KIM DAVIS IS RELEASED: But There’s Still One Nagging Issue

Published on September 8, 2015

Kim Davis has finally been released from jail for refusing to violate her religious beliefs in the issuing of gay marriage licenses. The ACLU, who had petitioned for her to be held in contempt of court, released this statement:


U.S. District Judge David Bunning today released Rowan County Clerk Kim Davis from custody of the U.S. Marshals under order that she not interfere with deputy clerks issuing marriage licenses to all legally eligible couples. On September 3, Davis was found in contempt of court for violating an order that required her to uphold her duty as a public official and issue marriage licenses to Rowan County couples immediately.

The following comment may be attributed to William Sharp, legal director of the ACLU of Kentucky, representing plaintiffs in this case:

 “This case was brought to ensure that all residents of Rowan County, gay and straight, could obtain marriage licenses. That goal has been achieved. The Kentucky Attorney General and counsel for Rowan County have said the marriage licenses are valid. We are relying on those representations, and our clients look forward to proceeding with their plans to marry.”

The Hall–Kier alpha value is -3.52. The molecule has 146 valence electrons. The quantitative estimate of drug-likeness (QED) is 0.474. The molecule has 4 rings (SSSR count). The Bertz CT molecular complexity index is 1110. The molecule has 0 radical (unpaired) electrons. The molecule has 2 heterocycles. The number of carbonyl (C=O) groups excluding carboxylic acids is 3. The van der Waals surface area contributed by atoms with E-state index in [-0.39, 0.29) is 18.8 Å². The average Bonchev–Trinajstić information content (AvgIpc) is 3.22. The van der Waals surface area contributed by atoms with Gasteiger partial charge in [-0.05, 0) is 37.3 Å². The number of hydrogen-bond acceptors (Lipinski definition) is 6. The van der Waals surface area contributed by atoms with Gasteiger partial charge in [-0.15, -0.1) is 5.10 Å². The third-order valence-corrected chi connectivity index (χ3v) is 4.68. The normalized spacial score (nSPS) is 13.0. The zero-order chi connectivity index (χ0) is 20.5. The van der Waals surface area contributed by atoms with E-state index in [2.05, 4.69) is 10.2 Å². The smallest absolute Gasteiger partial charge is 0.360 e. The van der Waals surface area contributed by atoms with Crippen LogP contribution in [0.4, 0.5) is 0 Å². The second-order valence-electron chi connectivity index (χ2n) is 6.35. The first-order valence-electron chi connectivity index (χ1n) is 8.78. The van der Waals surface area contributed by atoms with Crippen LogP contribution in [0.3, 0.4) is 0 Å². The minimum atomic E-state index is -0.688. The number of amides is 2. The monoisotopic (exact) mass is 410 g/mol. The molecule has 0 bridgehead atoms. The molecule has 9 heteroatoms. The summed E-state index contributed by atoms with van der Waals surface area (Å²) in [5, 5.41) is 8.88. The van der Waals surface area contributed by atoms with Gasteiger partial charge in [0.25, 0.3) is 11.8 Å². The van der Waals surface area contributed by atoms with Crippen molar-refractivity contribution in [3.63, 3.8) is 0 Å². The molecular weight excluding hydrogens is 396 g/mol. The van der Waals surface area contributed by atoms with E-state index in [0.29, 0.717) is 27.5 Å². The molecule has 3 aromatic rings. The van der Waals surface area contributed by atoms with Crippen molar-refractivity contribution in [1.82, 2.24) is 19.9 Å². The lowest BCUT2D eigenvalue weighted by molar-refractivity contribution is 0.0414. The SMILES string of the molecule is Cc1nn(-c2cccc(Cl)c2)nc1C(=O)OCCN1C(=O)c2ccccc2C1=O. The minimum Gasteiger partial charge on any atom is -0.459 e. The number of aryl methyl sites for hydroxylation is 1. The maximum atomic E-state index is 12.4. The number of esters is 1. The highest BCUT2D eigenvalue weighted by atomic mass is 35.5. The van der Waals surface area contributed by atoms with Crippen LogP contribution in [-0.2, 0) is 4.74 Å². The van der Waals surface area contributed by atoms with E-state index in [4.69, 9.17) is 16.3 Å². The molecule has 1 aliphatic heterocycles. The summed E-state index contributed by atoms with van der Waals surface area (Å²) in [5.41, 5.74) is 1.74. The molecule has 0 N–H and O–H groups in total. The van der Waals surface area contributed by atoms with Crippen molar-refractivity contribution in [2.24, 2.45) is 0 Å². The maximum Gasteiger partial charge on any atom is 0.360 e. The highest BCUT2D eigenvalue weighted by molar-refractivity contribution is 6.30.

Accommodations have been made for Kim Davis and her name has been removed from the gay marriage licenses…but that still leaves a nagging question:

As reported, the marriage licenses now have replaced Ms. Davis’ name with a generic “Rowan County” imprimatur — removing her other objection, that even having her name on the license would violate her religious beliefs.

So, everyone’s happy, right? Ms. Davis is free from jail and all residents of Rowan County are now able to obtain marriage licenses, without violating Ms. Davis’ religious beliefs.

It begs the big question: why wasn’t this accommodation — having other clerks issue licenses without Ms. Davis’ name — made in the first place? Why was Ms. Davis forced to spend even a night in jail for defending her First Amendment right? According to our First Amendment — and Kentucky’s own Religious Freedom Restoration Act — “reasonable accommodation” is required in instances like this.

Read more: Allen B West

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